My summer internship was defined by an odd combination of sweat and truffle oil. While the majority of my friends were working in the confines of a cubicle, I found myself crammed into a different kind of cube-like structure altogether. From June until August in the sweltering D.C. heat, I experienced firsthand what it’s really like to work on a food truck.
“On the fly” would probably be the single best phrase to explain the day-to-day life of an entrepreneur. This rang especially true at Swizzler, the truck I worked on, which was run by only three partners, the founding fathers of the gourmet hotdog: Jesse, Ben, and Jack. They are their own bosses, and they completely own it.
All three graduated from Wake Forest in 2014 and during our time together at school, I watched their idea grow from a simple class project to a full-blown business by the time commencement rolled around. Swizzler is based out of Union Kitchen, a “food incubator” that serves as a communal kitchen for food trucks, catering businesses, and other culinary start-ups. Taste tests, early 2000s hip-hop, and active collaboration are all part of the daily culture. It was this atmosphere in the kitchen and the camaraderie among the members that made the job so unique. It was an odd, but perfect combination of high energy innovation and laid-back familiarity. Each day at work was slightly different. We arrived at the kitchen anywhere between 8 and 9 am to begin prepping any food we would need for that day, i.e. slicing tomatoes, making pesto, or frying french fries. From there, three of us would hop on the truck to serve lunch, while the others stayed back to handle other administrative aspects of the business. At the end of the day, we all reconvened to tackle cleaning the truck and doing the dishes. From time to time we also worked at festivals or private events at night. Obviously, this was not a typical summer internship.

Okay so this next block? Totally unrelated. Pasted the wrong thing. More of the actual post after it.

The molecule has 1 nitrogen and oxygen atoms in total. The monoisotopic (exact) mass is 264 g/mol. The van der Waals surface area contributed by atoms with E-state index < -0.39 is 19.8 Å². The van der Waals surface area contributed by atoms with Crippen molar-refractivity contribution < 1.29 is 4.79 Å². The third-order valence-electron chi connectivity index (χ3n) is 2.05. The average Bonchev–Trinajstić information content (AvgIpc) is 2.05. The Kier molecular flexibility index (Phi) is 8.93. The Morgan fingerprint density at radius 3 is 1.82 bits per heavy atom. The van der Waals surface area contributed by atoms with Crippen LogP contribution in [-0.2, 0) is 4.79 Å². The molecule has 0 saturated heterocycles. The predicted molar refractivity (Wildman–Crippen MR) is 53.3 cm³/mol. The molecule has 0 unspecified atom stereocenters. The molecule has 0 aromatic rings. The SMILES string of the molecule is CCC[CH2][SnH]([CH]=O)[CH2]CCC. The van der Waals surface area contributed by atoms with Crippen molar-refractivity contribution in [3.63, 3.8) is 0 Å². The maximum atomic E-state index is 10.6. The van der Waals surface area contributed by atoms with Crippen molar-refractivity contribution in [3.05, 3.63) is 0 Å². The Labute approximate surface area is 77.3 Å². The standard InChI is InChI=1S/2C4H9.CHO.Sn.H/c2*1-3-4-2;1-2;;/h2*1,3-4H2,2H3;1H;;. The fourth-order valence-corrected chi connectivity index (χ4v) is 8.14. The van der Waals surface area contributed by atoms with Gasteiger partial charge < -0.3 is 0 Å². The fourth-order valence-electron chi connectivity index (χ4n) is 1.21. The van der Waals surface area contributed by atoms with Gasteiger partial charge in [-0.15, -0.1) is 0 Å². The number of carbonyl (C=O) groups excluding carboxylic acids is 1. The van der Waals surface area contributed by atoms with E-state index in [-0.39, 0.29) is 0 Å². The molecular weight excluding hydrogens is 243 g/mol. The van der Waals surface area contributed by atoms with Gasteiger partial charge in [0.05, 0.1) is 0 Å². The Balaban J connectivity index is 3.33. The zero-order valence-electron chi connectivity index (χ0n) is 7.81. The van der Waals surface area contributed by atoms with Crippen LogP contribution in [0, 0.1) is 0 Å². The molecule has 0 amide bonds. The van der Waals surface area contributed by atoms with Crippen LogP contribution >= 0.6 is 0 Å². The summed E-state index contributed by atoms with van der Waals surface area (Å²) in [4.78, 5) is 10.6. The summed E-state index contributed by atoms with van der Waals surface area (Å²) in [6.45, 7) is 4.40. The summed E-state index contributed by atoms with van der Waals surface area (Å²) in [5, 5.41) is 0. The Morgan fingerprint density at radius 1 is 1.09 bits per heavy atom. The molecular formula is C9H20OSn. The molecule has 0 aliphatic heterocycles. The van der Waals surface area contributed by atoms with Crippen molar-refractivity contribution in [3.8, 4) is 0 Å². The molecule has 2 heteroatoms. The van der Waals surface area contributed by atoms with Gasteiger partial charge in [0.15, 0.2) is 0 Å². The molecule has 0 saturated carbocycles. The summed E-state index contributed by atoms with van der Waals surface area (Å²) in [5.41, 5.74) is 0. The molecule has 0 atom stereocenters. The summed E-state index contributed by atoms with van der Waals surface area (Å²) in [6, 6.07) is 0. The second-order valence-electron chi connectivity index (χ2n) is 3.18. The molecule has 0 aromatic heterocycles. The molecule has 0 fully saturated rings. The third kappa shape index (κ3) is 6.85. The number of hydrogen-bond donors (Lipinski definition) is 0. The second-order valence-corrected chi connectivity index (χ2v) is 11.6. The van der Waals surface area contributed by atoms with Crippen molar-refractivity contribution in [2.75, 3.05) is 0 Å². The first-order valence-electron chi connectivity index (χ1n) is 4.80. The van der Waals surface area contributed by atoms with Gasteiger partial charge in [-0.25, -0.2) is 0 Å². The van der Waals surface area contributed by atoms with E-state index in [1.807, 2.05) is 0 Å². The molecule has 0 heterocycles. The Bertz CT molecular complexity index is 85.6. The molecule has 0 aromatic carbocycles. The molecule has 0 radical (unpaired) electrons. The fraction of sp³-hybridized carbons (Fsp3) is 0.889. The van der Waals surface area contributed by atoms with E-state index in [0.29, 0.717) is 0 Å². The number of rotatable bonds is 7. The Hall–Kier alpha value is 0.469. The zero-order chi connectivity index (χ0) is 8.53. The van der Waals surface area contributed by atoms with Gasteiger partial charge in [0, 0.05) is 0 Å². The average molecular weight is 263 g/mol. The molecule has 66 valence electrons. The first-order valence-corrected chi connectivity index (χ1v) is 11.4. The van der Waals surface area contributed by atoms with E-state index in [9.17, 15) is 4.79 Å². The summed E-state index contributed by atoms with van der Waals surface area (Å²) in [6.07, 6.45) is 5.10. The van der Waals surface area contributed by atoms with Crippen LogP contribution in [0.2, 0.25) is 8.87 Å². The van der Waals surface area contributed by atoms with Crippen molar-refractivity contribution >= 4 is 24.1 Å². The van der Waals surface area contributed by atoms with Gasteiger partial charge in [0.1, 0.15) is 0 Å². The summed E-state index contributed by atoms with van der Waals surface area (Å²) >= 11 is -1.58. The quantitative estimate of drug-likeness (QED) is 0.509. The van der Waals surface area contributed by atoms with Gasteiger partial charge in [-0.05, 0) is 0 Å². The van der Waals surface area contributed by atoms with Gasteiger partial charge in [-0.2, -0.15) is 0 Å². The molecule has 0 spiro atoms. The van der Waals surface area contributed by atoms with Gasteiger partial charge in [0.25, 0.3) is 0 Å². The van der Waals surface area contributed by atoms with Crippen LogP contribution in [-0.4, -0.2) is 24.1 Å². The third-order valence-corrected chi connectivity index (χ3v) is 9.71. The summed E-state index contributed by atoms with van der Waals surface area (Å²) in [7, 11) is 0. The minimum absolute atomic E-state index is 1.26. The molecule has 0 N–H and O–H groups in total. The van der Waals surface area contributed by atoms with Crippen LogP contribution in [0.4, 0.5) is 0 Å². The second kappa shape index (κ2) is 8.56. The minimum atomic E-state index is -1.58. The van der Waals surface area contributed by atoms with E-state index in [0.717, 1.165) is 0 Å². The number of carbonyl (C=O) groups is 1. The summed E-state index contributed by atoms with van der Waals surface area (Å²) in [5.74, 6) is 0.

When the opportunity to work at Swizzler presented itself, I was in the process of searching for a traditional internship in D.C.’s political sphere. I applied to Swizzler without really considering it a serious possibility. Even though I was very much interested in food, I was intimidated by all of my friends around me who were securing impressive, and traditional, summer jobs. But once I realized that this was most-likely the last time in my life that I could afford to seize this sort of opportunity, I decided to dodge the status quo and follow my passion. I had no idea what to anticipate my first day on the truck. I stood shyly at the window, attempting to appear prepared as I processed the incredibly high demand for Swizzlers and parmesan truffle fries. My favorite position came to be at the prep table where Swizzlers got their toppings before heading out to hungry customers. I loved the challenge of keeping up with the ticket orders rapidly firing out at me and turning a plain hot dog into something unrecognizably decadent.
Unexpectedly, I found the highlight of my job experience went beyond the daily time spent on the truck. A couple of times throughout the summer all of us stayed in the kitchen until late at night, experimenting with new flavors and recipes, to concoct the next Swizzler we would reveal to the public. None of us were required to be there; we were all simply motivated by our passion for food and creativity.
If I could do it all over, I would not change a thing. Profusely sweating while slicing 200 pounds of French fries and cleaning mystery mixtures of sauces and leftover food out of the sink drain could never deter me from repeating my summer. I was so genuinely happy doing something that I not only loved, but also challenged me.
After taking that unconventional leap, the looming future after graduation doesn’t look so daunting. Although unorthodox, I cannot imagine spending my summer sweat and truffle-oil free.